Author: 303 Chinese dissidents/English translation Perry Link Published: December 10, 2008 Type: Statement
Charter 08 is a manifesto initially signed by over 350 Chinese intellectuals and human rights activists to promote political reform and democratization in the People's Republic of China. It was published on 10 December 2008, the 60th anniversary of the Universal Declaration of Human Rights, adopting name and style from the anti-Soviet Charter 77 issued by dissidents in Czechoslovakia. Since its release, more than 10,000 people inside and outside of China have signed the charter.
Author: Jan Patocka, Vaclav Havel and Jiri Hajek Published: January 7, 1977 Type: Statement
The following manifesto first appeared in Western Europe in early January 1977. Within a few days Charter 77--as its anonymous authors called the document and the movement responsible for its appearance--had been translated into most major languages and had received attention throughout the world. Charter 77 soon became well known within Czechoslovakia as a result of Western radiobroadcasts. Charter 77 indicts the government for violations of human rights provisions in the nation's 1960 Constitution and in various treaties and covenants of which Czechoslovakia is a signatory. The translation presented here appeared in The Times of London on January 7, 1977, bearing a notation that it was an "authorized" translation. The notation indicated neither who had made nor who had authorized the translation.
Author: Hannah Arendt Published: 2003 Type: Book chapter
The Abdorrahman Boroumand Foundation has published the Persian version of "Personal Responsibility Under Dictatorship" in November 2007. Since it publication the piece has been read by thousands of Iranians and is debated among human rights and civil rights activists. Arendt's essay help Iranian citizens make sense of the political system under which they are living.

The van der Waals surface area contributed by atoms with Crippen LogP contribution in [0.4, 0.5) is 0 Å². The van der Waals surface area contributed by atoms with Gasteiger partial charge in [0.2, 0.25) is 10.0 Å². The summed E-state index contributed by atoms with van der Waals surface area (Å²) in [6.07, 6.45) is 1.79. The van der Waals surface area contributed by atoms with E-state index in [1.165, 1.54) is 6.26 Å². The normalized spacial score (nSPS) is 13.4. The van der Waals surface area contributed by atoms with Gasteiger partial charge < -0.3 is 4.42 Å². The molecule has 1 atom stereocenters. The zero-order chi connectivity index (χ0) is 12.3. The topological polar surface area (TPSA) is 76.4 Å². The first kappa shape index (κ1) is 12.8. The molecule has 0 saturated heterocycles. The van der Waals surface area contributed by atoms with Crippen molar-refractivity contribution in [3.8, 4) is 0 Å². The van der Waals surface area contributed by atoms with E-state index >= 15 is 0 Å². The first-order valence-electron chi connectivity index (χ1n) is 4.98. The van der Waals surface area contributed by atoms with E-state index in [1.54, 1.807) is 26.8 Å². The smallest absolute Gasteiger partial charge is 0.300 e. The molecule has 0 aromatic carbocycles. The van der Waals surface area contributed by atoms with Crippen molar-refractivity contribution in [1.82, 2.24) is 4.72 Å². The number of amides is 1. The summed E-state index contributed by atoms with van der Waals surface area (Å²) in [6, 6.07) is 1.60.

Author: Voltaire Published: March 10, 1763 Type: Book chapter
Published in 1763, Voltaire's Treatise on Tolerance, is one of the major Western writings on the necessity of acknowledging the natural right of freedom of conscience and protecting religious freedom. In 1762, Voltaire became aware of the execution of a French protestant man (Jean Calas), falsely accused of the murder of his son by the mob in the city of Toulouse. As a "human being" and "to some extent as a philosopher", Voltaire felt compelled to take action against a judicial crime dictated by religious prejudice. On the occasion of what has become the famous "affaire Calas", Voltaire launched what could be seen as the first modern human rights campaign in Europe, a successful campaign that succeeded in referring the case to a higher Court and having the guilty verdict overturned, and Jean Calas' memory rehabilitated. The Boroumand Foundation has translated 15 most important chapters of the Treatise on Tolerance into Persian, and made it available to Iranian human rights activists who could greatly benefit from the Thoughts and actions of the great French philosopher who is the forerunner of human rights activism in the world.